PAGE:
Pensacola, Florida
Saturday March 23rd 2019


It Ain’t Easy Being a Star

Easy Star All-Stars Perform at Seville Quarter
By Kate Peterson

Reggae innovators Easy Star All-Stars are performing at Phineas Phogg’s in Seville Quarter on the heels of their recently-released, full-length studio album “First Light.” This is the first album of original material from a band that normally showcases their talents by re-interpreting classics such as Pink Floyd’s “Dark Side of the Moon” into “Dub Side of the Moon.”

IN recently caught up with founding member Michael Goldwasser.

IN: What is the history of the band’s formation?
GOLDWASSER: The band started in 1997 as the house band for our studio recordings. It was me on guitar and sometimes bass, Victor Axelrod, a.k.a. Ticklah, on keys, and a rotating cast of New York’s best reggae musicians filling out the rest of our needs. Originally, we were not thinking about the band as a touring entity, just a studio thing. But then we started doing some shows in the New York area, both backing up visiting Jamaican artists and some shows just on our own featuring local artists who had recorded for Easy Star Records. After the success of “Dub Side of the Moon,” there was demand for national and then international touring. Most of the musicians who had been playing in the Easy Star All-Stars in the studio and on stage were not available to tour, so we put together a new touring unit in 2003. Many of the members that are still on the road first joined the band back then.

IN: Is the band primarily New-York based?
GOLDWASSER: We are primarily New York-based, but a couple of the regular members do not currently reside in New York.

IN: You have your own label called Easy Star Records. Tell us about it.
GOLDWASSER: We started the label back in 1996 as an antidote to the less-than-amazing current reggae that we were hearing. We (partners Eric Smith, Lem Oppenheimer, Remy Gerstein and me) all loved classic reggae from the ‘70s and ‘80s, and we felt that the stuff that was coming out just didn’t have the same vibes, largely because many Jamaican productions had abandoned live musicianship and vintage recording techniques. And the U.S.-based reggae wasn’t really hitting us either. We all loved dancehall reggae from Jamaica, and it was a big influence on us, but we thought that there was room for more quality roots music as well.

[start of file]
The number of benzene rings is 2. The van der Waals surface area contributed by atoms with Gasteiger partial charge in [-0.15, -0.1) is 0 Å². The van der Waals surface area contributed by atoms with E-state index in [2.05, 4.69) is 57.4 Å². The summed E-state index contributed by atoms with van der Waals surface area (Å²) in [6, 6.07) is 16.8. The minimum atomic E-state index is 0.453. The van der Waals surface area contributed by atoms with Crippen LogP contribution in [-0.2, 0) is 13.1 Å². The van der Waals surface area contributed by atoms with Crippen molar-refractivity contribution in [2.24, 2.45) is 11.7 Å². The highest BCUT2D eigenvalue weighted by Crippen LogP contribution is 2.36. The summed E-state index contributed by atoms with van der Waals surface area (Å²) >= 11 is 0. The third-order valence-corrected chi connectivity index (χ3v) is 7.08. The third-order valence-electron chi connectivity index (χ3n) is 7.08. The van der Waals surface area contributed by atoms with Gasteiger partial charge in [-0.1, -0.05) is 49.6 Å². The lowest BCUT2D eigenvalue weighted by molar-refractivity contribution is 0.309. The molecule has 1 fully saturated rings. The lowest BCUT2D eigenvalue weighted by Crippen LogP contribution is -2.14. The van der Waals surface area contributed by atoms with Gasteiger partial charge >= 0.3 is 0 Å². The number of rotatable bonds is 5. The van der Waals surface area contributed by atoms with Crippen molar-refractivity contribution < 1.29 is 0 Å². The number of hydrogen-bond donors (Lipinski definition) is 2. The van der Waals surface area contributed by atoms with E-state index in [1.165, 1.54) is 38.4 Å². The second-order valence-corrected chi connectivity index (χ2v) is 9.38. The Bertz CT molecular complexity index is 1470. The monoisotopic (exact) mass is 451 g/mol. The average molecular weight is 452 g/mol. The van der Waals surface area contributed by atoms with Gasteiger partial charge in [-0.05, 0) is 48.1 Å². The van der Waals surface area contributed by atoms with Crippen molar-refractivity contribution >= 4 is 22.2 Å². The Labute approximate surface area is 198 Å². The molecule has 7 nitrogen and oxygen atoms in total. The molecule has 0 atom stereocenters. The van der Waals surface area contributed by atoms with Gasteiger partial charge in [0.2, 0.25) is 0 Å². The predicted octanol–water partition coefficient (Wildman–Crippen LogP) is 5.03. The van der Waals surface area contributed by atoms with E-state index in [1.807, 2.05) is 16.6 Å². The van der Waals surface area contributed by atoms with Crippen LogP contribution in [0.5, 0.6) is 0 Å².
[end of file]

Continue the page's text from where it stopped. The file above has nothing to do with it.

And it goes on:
We began focusing on our own productions, and because so many Jamaican artists either lived in New York or passed through regularly, we were able to work with many great reggae veterans right from the beginning. Then, because of the relationships that we were forming with them and our reputation for both good music and clean business, artists started coming to us to put out their own self-produced music and also vintage recordings that had not been released outside of Jamaica.
Now, we are primarily focused on a two-pronged approach. We have our series of classic albums re-interpreted as reggae, and we also are putting out new albums by artists and bands that are really pushing the boundaries of reggae. For example, last fall we released “Connection” by Cas Haley, which combines reggae, pop, soul and blues in a way that hadn’t really been done before. And we have just signed The Green, a young band out of Hawaii. They are able to hit hard with traditional roots vibes, and also sing smooth four-part rhythm and blues-influenced harmonies. And touring is also very important for us in terms of bringing the music to as many people as possible. This year, the Easy Star All-Stars are doing a lot of touring with both Cas Haley and The Green.

IN: How were the albums “Dub Side of The Moon” and “Easy Stars Lonely Hearts Dub Band” conceived?
GOLDWASSER: In 1999, Lem had the idea for “Dub Side.” He was a big fan of the Pink Floyd album, and one day he was listening to it and had a “eureka” moment: What if we remade the album as reggae? So he brought the idea to the rest of us, and after I whipped up basic arrangements of some of the songs, we thought that we could make it work. After the success of “Dub Side,” there was great demand for us to do more albums in the same style. We deliberated for a long time before choosing the next two albums, “Radiodread” (based on Radiohead’s “OK Computer”) and “Easy Star’s Lonely Hearts Dub Band” (the Beatles’ “Sgt. Pepper”). It’s important for us to choose albums that will sound great as reggae and also be able to take the fans and us to new places.

IN: Whose idea was it to take on the dub style and make that the band’s signature?
GOLDWASSER: Well, dub has become a natural part of reggae music. So if you make reggae, you probably have a mind for dub. I listened to a lot of dub growing up, and it has a lot of appeal to me as a producer because it is traditionally created in the studio. But because of the level of musicianship in the touring band, and because we always travel with a soundman who specializes in dub, we are able to do a lot of live dubbing in our shows as well. A lot of the individual nuances may not be so apparent to the audience, but they are a big part of our sound.

IN: What’s next for the band?
GOLDWASSER: We just released our album “First Light,” a full-length album of original material written by the band. We’ll spend a good part of this year touring to support the album. And we are beginning work on the next tribute album, which we plan to have out in 2012.

IN: Anything to add?
GOLDWASSER: I’d just like to thank all of our fans in Pensacola and the whole Gulf area. We know that you’ve been through a lot in the past few years, and we hope that our music has brought you some good vibes to help you through any trials and tribulations that have come your way.

WHEN: 9 p.m. Wednesday, April 13
WHERE: Phineas Phogg’s in Seville Quarter, 130 E. Government St.
COST: $15 adults, $17 under 21